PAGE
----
In the Path of the Storm

Global Warming, Extreme Weather, and the Impacts of Weather-Related Disasters in the United States

Hurricanes could be more severe in the future because of global warming, and nearly half the state’s population has been hit by an extreme weather event since 2006, according to the county-by-county data examined in the report. 

Environment North Carolina Research & Policy Center

This report examines county-level weather-related disaster declaration data from the Federal Emergency Management Agency (FEMA) for 2006 through 2011 to determine how many North Carolinians live in counties hit by recent weather disasters.

The report also details the latest science on the projected influence of global warming on heavy rain and snow; heat, drought and wildfires; and hurricanes and coastal storms.  Finally, the report explores how the damage from even non-extreme weather events could increase due to other impacts of global warming such as sea level rise.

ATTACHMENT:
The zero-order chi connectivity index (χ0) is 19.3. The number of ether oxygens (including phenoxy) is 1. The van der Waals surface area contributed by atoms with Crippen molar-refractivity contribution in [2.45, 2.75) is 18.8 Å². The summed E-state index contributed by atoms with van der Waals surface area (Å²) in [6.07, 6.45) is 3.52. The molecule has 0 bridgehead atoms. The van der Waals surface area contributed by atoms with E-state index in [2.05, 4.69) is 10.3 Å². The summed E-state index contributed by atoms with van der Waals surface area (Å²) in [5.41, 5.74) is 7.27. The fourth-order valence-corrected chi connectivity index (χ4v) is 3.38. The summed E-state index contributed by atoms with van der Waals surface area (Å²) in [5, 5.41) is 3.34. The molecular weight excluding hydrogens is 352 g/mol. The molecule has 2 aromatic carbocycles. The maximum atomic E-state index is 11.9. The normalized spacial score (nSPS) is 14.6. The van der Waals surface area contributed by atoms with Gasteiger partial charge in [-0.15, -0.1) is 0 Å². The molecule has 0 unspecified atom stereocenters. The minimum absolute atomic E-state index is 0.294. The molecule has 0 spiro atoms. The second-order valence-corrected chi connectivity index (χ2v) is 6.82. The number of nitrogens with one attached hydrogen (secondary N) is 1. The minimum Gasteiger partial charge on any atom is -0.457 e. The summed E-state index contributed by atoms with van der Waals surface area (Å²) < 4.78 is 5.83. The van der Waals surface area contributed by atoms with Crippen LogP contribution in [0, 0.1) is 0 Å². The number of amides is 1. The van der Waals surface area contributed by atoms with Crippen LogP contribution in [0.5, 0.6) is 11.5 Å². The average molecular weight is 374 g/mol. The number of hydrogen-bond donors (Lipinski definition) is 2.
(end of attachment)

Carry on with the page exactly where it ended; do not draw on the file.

Key findings include:

  • Since 2006, federally declared weather-related disasters affected 59 counties in North Carolina and 4.5 million people –nearly half the state’s population.
  • In 2011 alone, federally declared weather related disasters affected 45 counties in North Carolina.  Nationally, the number of disasters inflicting more than $1 billion in damage (at least 14) set an all-time record last year, with total damages from those disasters costing at least $55 billion.
  • Research predicts that hurricanes are expected to become even more intense and bring greater amounts of rainfall in a warming world, even though the number of hurricanes may remain the same or decrease. 
  • The report reflects the spate of tornadoes that hit North Carolina last spring, but also notes that the research shows little scientific consensus about the impact of global warming on tornadoes.

Find Out More